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collimating my scope without extra tools?


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I havn't collimated my scope since I got it a few months ago, but I didn't really think it was necessary since the views always seemed really clear and not blurry or anything.

but i've been reading about collimating and they all say you need some collimating tool (which I don't have) and something like a laser collimator.. all this stuff seems to cost a ton of money and for something I will hardly ever use aswell. is it possible to collimate my scope without any special tools? the manual that came with it claim it is possible but I can't understand the instructions they aren't very descriptive ;_:

any help?

and.. if my scope doesn't need collimating how will I know, will I not just end up possibly making it worse?

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You can make a collimating cap. Using a suitable plastic cap to go over your focuser, with a 1.5-2mm hole bored dead centre. The idea is to have your eye looking directly down the centre of the focuser tube at the secondary mirror. Basically, follow Astro babys collimation gude, but without the cheshire or laser collimator. I did this when I got my Celestron 114, which was so far out that the PO gave up on trying to see the moon and was happy to sell it for 30 quid. Any how, the rough collimation worked well, and when I got a cheshire, I found it to be not very far out at all, and I hadn't made a collimation cap! Your Primary should have a centring "donut", which also has to be dead centre.

Edited by yeti monster
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is it possible to collimate my scope without any special tools?

Those fancy devices only get you so close anyway, for final tweaks you need to use the view of a natural or artificial star at very high power in good steady seeing (or better).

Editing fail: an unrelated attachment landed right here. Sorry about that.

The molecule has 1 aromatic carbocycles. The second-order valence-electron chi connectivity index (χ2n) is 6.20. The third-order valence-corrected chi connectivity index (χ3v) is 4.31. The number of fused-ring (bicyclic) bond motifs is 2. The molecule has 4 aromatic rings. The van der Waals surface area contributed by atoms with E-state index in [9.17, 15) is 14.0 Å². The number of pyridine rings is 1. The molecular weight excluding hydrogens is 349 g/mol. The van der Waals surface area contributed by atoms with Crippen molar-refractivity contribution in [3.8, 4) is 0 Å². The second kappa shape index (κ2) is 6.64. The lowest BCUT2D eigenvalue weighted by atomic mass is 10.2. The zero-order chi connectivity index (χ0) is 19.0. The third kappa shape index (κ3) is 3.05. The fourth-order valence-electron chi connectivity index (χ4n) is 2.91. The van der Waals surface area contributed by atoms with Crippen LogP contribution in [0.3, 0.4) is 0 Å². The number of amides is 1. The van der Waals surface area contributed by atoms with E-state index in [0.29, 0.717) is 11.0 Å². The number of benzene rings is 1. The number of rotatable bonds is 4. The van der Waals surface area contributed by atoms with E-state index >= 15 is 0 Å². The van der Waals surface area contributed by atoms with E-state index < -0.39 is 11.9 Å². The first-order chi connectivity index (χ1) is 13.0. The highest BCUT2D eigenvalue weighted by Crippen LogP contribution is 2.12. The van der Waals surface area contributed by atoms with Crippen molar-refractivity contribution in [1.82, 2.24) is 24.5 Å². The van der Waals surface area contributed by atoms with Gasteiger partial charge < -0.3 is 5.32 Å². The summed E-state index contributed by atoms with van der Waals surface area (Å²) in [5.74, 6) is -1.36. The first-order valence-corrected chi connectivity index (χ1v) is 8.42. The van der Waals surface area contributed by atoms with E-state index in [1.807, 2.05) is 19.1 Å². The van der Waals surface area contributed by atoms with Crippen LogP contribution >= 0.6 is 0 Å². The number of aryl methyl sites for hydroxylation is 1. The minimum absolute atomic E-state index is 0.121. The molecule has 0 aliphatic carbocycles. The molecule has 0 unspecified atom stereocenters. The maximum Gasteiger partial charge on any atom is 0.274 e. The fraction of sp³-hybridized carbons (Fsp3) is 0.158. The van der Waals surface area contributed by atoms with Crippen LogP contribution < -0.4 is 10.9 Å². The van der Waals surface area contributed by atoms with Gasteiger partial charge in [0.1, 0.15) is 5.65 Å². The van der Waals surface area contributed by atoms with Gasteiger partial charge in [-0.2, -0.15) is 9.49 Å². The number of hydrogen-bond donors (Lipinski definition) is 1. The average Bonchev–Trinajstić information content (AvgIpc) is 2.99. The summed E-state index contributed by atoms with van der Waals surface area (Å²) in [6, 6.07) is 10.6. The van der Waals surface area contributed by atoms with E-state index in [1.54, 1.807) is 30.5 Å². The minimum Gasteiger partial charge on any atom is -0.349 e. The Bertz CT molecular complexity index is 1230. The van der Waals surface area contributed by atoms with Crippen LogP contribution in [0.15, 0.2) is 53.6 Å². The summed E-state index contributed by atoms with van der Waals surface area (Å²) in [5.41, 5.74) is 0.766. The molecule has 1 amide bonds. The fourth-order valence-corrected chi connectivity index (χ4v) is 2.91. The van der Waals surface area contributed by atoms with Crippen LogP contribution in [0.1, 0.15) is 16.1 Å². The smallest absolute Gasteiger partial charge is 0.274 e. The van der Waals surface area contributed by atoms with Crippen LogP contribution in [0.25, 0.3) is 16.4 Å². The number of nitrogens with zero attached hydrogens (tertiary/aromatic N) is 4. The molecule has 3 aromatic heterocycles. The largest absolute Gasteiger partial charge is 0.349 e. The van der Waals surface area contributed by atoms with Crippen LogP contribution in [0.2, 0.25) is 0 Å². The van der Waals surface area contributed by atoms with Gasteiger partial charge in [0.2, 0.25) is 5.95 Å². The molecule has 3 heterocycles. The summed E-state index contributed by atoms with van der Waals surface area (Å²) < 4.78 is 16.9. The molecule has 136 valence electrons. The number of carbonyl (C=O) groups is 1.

Laser collimators are especially prone to misuse, they're often out of alignment themselves & (unless properly adjusted) so are just a convenient way of copying their error into your scope.

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After reading the advice on SGL I think anyone on a tight budget will be happy with the results using a 35mm film canister with a central hole in the lid, then just a final tweak while observing an out of focus star.

Edited by phattanglo
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Yes - if you take a look at my colimation guide on astro-baby.com you will see a pic of a collimation cap and also what defocused stars look like as well as the more common signs indicating problems.

You can do ok with a colli cap but I just find a Cheshire is simpler and not very expensive.

Depending on where and how you move your scope will decide how often it needs recollimating. Ignore the usual blurb that refelectors need lots of collimation. Mine hardly ever does even though its always transported by car to a site.

Much depends on factors like how carefully the scope is moved around, bumps and knocks but also whether the primary is secured well. New scopes seem to ofetn have overly loose primary mirror retaining clips whcih will mean collimation slips very easily.

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Truss dobs often need collimating. Mine normally needs a tweak everytime I use it. A collicap is a cheap way to get pretty good collimation. You can then do the final tweaks on a star test.

Also I never use the locking nuts as I find this move the mirror slightlly when tightened.

Edited by Doc
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Also I never use the locking nuts as I find this move the mirror slightlly when tightened.

Yep, I found that, so whilst watching the laser on the target on the laser collimater i backed off with the lockers, then tweaked the adjustments and retightened the lockers which then brought it back in. I think they call my disease COCD (Collimation Obsessive Compulsive Disorder)

Edited by TopHouse
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